Bill Manny

Bill Manny: Moving on to a new adventure in Idaho

Longtime Statesman editor Bill Manny.
Longtime Statesman editor Bill Manny.

I have spent almost 18 years at the Idaho Statesman. If my Statesman career were a student, a friend told me last week, it would be a senior in high school, ready for graduation.

Journalism is an itinerant business. To move up, you usually have to move on. It’s fairly rare to spend 18 years at a newspaper, and rarer still to spend decades the way Michael Deeds and Chadd Cripe have done, or the way Rocky Barker, Bill Roberts and Tim Woodward did. The Statesman and its readers benefit from being in a place where professionals want to put down roots and get to know their community, their beats, their state, the people and Idaho’s culture.

But still, most journalists work a few years and then move on. When I came to town in November 2000, I expected it to be one more stop on the career express. By the time Jennifer and I got settled in Boise, we’d had 15 different addresses in 15 years of marriage in Oregon and Washington, D.C. We knew how to move.

But something happened here. We fell in love with the town, the state, the mountains, the rivers, the bike paths. My family didn’t want another whistle-stop. We stayed.

That’s a long way of saying that after almost 18 years, I’ve got a case of senioritis. So I’m going to work this fall as a writer/producer for Idaho Public Television’s new documentary series, Idaho Experience. My soon-to-be colleagues have produced three episodes and are at work on the second season now. I’m awed at what they have done and excited to see where it goes next. When I’ve learned more about my work there, I hope to be able to share more about that with you. My new role also will give me an opportunity to work on shared projects between the Statesman and Idaho Public Television.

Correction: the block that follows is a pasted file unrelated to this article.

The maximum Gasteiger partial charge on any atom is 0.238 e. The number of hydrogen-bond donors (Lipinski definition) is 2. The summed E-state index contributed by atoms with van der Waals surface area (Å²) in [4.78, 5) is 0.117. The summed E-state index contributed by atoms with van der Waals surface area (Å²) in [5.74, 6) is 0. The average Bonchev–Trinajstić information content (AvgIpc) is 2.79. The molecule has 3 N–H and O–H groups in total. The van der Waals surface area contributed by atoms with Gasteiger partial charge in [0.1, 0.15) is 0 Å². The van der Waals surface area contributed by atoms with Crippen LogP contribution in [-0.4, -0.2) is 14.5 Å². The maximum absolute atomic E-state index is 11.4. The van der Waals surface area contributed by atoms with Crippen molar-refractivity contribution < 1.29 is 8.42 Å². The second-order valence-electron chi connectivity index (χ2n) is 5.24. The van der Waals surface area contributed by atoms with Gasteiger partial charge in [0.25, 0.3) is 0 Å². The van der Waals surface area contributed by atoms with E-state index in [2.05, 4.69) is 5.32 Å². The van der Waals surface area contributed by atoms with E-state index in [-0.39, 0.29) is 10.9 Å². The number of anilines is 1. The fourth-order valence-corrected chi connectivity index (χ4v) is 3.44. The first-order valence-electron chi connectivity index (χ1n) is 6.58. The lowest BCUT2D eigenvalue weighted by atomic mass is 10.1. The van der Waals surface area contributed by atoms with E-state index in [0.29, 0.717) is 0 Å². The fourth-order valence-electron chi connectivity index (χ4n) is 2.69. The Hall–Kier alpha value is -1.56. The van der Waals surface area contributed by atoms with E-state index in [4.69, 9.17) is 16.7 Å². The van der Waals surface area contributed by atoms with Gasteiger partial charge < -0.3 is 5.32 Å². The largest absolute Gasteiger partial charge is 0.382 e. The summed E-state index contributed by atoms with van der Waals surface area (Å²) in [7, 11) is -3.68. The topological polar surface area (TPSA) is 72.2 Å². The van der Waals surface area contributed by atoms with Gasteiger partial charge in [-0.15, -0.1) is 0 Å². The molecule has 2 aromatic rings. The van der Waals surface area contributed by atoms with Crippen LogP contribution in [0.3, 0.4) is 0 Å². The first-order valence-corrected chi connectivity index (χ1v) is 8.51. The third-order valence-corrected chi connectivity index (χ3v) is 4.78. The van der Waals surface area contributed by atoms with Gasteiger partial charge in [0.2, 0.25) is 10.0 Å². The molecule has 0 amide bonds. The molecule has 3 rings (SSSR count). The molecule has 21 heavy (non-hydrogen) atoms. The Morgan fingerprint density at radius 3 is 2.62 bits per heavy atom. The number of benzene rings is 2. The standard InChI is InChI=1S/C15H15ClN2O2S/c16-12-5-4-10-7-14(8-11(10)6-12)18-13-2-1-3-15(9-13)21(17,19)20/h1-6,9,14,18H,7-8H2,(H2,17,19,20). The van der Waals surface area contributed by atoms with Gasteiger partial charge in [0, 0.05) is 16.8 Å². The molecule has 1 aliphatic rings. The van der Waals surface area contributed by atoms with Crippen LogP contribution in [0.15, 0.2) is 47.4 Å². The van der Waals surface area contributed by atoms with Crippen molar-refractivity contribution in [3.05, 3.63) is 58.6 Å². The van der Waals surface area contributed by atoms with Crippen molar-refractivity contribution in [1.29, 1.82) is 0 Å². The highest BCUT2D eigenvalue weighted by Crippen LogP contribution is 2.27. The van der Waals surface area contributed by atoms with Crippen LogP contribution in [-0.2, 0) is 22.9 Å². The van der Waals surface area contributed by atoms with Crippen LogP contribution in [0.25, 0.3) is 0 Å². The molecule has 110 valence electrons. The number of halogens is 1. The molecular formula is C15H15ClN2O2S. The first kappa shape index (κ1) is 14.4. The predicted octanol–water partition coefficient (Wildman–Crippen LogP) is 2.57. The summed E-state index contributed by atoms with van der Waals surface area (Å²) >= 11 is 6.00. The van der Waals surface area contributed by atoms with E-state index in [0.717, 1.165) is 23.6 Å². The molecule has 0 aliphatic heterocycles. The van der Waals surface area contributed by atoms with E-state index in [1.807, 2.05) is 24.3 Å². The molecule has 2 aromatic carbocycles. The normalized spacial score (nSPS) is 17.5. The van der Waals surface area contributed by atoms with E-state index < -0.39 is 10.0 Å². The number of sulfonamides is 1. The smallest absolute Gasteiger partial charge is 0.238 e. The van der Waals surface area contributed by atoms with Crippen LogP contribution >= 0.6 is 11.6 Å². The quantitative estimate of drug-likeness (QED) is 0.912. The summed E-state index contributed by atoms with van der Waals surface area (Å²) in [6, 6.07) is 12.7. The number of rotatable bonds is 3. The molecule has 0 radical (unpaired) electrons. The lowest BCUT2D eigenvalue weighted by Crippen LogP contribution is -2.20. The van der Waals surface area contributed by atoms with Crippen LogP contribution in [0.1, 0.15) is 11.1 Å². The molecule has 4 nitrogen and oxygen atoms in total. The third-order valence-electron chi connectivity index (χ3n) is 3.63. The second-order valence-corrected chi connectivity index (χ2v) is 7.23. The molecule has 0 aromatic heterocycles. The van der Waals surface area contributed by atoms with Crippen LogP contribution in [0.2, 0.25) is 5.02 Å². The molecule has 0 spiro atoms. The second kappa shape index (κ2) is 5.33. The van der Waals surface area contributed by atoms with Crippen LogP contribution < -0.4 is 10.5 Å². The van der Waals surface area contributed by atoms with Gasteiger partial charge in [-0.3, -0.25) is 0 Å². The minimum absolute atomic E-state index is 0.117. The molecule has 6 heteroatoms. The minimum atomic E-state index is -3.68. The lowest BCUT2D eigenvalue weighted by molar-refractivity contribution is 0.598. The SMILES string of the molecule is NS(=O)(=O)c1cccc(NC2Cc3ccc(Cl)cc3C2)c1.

The TV office is just down Irving Street from the Statesman, so I’m not going very far. And I’ll stay connected, writing columns like this on a regular basis. Meanwhile, the Statesman will take some time to look for its next opinions editor. It will continue to ask for your letters and guest opinions, and look to reflect a variety of new local voices. The email address for opinion questions and content remains the same: Or reach out to Executive Editor Rhonda Prast or Publisher Rebecca Poynter. You can stay in touch with me at

Seventeen-plus years is a long time, and I have made lifelong friends through the Statesman. I consider myself extraordinarily privileged to have worked and learned alongside some of the finest journalists anywhere. Don’t listen to anyone who says they are less than honest, hardworking and human, just like you. They do their best to be fair and thorough at a time when it’s never been more important to be a fair and thorough journalist.

I’m also extraordinarily lucky that I get to try my hand at a new medium and a new kind of storytelling without leaving the city and state with which I have fallen in love, and where my two grown daughters live. Really, at 18, my Boise career is just an idealistic teenager, ready for a new adventure.